Animal source foods (ASF), which contain high concentrations of complete protein and readily-available micronutrients, can make a strong positive impact on children in developing countries. At this seminar, Montague Demment, former Director of the Global Livestock CRSP, discussed a series of USAID-funded studies and projects that have demonstrated success in improving children’s diet quality and cognitive development through greater access to animal source foods. He lead a discussion on the importance of ASF and the sustainability of activities after USAID involvement ends.
Early work by the Nutrition CRSP in the 1980s suggested a significant relationship between ASF and cognitive performance in a broad survey study in Egypt, Kenya, and Mexico; however, these results were not widely accepted at the time because there was no corresponding intervention study. In response, the Global Livestock CRSP supported the Child Nutrition Project that fed different supplemental diets to school children in rural Kenya. ASF consumption was associated with higher intelligence scores, better school performance, and greater leadership behaviors. A follow-up GL-CRSP study – the ENAM Project (Enhancing Child Nutrition through Animal Source Food Management) - enabled study groups in Ghana to increase the quality of their children’s diets, save money, and become strong social and economic forces within their communities.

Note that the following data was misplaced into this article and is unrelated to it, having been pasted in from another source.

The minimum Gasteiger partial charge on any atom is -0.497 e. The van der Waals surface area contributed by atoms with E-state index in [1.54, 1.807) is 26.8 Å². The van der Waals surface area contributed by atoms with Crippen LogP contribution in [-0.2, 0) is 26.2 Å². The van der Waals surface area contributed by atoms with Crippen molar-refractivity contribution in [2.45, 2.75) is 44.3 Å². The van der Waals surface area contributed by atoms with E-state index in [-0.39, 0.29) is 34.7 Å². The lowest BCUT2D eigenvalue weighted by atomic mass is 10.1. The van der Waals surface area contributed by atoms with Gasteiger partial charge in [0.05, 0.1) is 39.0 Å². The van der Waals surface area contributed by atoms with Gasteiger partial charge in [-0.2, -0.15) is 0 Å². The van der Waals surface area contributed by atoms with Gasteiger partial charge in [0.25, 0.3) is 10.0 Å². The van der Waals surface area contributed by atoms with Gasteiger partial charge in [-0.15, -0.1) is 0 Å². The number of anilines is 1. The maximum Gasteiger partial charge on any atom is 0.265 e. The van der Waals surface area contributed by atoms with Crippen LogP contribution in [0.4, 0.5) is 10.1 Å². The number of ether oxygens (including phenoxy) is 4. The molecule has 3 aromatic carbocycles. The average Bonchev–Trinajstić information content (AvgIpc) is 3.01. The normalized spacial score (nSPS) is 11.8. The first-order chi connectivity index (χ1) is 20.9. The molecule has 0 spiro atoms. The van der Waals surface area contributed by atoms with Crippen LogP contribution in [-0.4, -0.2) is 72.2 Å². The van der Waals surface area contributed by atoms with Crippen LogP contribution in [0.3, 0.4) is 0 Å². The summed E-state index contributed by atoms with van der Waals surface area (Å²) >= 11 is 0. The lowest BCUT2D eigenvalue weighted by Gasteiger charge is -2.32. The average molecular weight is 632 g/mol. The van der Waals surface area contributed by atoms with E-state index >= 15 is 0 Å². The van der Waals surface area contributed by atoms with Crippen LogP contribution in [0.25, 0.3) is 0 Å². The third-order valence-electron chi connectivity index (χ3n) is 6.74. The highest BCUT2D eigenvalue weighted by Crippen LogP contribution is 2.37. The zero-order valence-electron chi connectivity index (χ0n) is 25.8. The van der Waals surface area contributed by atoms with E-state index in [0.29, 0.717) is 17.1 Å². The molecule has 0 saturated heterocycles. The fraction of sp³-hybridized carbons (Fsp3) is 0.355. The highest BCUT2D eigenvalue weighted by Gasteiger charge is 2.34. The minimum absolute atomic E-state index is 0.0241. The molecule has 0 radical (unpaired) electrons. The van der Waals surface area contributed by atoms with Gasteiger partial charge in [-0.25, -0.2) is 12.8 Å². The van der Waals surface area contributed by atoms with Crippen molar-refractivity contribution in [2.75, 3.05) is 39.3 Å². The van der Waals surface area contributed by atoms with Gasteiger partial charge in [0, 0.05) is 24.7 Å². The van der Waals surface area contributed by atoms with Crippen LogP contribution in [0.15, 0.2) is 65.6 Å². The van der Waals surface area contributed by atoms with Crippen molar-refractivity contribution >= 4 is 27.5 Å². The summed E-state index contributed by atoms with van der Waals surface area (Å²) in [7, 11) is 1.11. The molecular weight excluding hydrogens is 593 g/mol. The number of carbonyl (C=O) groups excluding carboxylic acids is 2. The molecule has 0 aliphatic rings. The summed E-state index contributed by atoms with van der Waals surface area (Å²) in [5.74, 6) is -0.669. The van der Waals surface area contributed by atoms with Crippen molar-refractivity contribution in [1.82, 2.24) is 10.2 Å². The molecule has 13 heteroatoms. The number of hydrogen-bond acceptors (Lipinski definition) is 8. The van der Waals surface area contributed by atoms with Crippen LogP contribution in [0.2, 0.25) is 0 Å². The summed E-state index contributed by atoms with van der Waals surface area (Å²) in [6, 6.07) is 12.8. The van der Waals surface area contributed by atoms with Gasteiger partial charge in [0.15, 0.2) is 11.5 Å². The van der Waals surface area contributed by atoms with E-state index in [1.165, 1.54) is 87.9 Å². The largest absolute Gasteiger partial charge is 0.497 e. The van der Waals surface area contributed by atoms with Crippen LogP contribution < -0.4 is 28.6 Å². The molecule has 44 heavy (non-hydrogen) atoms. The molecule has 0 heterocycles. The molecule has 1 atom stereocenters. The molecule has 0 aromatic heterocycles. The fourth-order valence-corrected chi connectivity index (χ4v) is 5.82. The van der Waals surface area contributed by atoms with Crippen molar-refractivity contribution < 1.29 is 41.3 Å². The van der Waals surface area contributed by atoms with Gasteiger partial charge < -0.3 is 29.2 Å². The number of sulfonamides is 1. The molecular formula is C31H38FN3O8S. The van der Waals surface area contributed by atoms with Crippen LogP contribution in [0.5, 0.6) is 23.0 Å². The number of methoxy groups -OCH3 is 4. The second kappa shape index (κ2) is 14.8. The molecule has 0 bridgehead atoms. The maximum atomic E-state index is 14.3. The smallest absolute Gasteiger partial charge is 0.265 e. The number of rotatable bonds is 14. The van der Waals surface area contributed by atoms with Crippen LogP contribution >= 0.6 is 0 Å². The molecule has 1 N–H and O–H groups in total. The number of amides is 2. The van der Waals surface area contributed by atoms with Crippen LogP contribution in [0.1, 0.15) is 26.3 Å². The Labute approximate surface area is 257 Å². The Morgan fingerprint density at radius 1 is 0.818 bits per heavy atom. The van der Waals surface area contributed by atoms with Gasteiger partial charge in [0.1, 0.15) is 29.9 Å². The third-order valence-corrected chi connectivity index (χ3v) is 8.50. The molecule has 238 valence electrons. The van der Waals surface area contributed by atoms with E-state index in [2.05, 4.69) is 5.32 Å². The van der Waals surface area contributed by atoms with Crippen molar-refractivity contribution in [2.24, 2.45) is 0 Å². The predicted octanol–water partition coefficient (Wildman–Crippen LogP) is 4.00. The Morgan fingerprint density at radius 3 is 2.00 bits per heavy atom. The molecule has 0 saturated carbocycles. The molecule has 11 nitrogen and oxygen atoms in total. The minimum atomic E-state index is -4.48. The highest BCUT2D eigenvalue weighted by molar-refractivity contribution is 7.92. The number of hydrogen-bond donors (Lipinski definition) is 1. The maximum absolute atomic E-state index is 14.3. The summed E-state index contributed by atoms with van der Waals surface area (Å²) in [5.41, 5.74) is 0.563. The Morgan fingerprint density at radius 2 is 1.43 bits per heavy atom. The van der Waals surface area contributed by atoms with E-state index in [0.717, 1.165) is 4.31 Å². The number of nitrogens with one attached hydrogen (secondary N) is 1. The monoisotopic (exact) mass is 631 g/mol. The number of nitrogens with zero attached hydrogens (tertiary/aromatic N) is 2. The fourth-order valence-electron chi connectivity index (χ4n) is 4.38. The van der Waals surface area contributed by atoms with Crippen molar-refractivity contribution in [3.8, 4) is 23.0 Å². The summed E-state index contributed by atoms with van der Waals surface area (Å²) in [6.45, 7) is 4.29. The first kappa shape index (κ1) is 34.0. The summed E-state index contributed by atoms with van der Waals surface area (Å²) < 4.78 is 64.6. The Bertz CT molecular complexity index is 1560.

Association of Public and Land-Grant Universities (APLU)